The town is located 52 miles (84 km) north of New York City, and just 5 miles (9 km) north of the United States Military Academy at West Point, in eastern Orange County. It is shaped like an irregular pentagon pointing southwards. According to the United States Census Bureau, the town has a total area of 28.2 square miles (73 km2), of which, 26.8 square miles (69 km2) of it is land and 1.3 square miles (3.4 km2) of it (4.76%) is water.
Cornwall's terrain is quite diverse, with considerable relief. It is shaped by the valleys of Moodna and Woodbury creeks, and includes estuarine salt marshes, heavily developed residential and commercial areas, rolling farms, and rocky, scrub-covered ridges and mountaintops. There are two major protected areas mostly within the town, Storm King State Park and the privately managed Black Rock Forest.
The most level section is in the northeast corner, east of the curve of US 9W, sloping gently to the river, where it borders on the towns of Fishkill and Philipstown in Dutchess and Putnam counties respectively, across the river. Here is located the village of Cornwall on Hudson, and the most developed section of the town proper, the area usually meant by Cornwall, just to the southwest of the village. To its west lies another residential area, Firthcliffe, named for the carpet factory once located here along the banks of Moodna Creek. Much of the town's population is concentrated in the village and this area.
In its south section, Cornwall on Hudson rises to the high area known as Deer Hill, a foothill to Storm King Mountain to its immediate south. South of Storm King the town's southeast boundary, with Highlands, leaves the river just north of Crow's Nest and runs through Storm King State Park, taking in most of Black Rock Forest. It turns more southerly, taking in the northwestern sliver of the United States Military Academy Reservation before reaching Cornwall's southernmost point, its tripoint with Highlands and the town and village of Woodbury.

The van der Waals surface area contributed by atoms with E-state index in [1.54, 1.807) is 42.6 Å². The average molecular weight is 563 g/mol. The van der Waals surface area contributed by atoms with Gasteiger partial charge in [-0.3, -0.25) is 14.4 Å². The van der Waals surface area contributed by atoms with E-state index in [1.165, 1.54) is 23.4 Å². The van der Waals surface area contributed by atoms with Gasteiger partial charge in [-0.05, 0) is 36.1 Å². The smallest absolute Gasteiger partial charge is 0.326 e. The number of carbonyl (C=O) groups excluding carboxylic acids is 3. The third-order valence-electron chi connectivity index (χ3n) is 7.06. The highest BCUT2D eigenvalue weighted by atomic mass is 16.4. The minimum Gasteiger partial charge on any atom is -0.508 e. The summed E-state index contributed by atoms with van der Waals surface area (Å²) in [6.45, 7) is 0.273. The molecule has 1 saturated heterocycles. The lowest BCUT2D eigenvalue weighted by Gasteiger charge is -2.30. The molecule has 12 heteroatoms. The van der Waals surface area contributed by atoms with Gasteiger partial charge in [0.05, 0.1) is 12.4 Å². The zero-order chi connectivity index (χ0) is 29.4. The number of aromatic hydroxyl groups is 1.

This area of town is also mountainous and rugged, with the border descending along a northwesterly line to the narrow Woodbury Creek valley, where NY 32 and the New York State Thruway enter the town. At the valley's mouth, where Woodbury Creek drains into Moodna Creek, is the small hamlet of Mountainville, with its own fire district and ZIP Code. It gets its name from Schunemunk Mountain, where the town line climbs the northern end of Schunemunk, reaching the town's highest elevation at 1,540 feet (470 m) at the tripoint with Woodbury and Blooming Grove.
Just past Schunemunk's western ridge, the town line reaches another corner and changes course to due north. This takes in the rural, rolling countryside between the mountain and Salisbury Mills, where Storm King Art Center is located and the Moodna Viaduct, the highest and longest railroad trestle east of the Mississippi River, spans the valley between Schunemunk and the Salisbury Mills-Cornwall station on the Metro-North Port Jervis Line. This trestle was shown in the 2007 film Michael Clayton and is a well-known landmark. NY 94 runs through this section of town.
The town's northeast corner is another tripoint, with Blooming Grove and New Windsor, located in the middle of Beaverdam Lake. From there the New Windsor boundary runs east, trending slightly to the north, just south of the hamlet of Vails Gate back to the salt marshes where the Moodna drains into the Hudson.
Communities and locations in Cornwall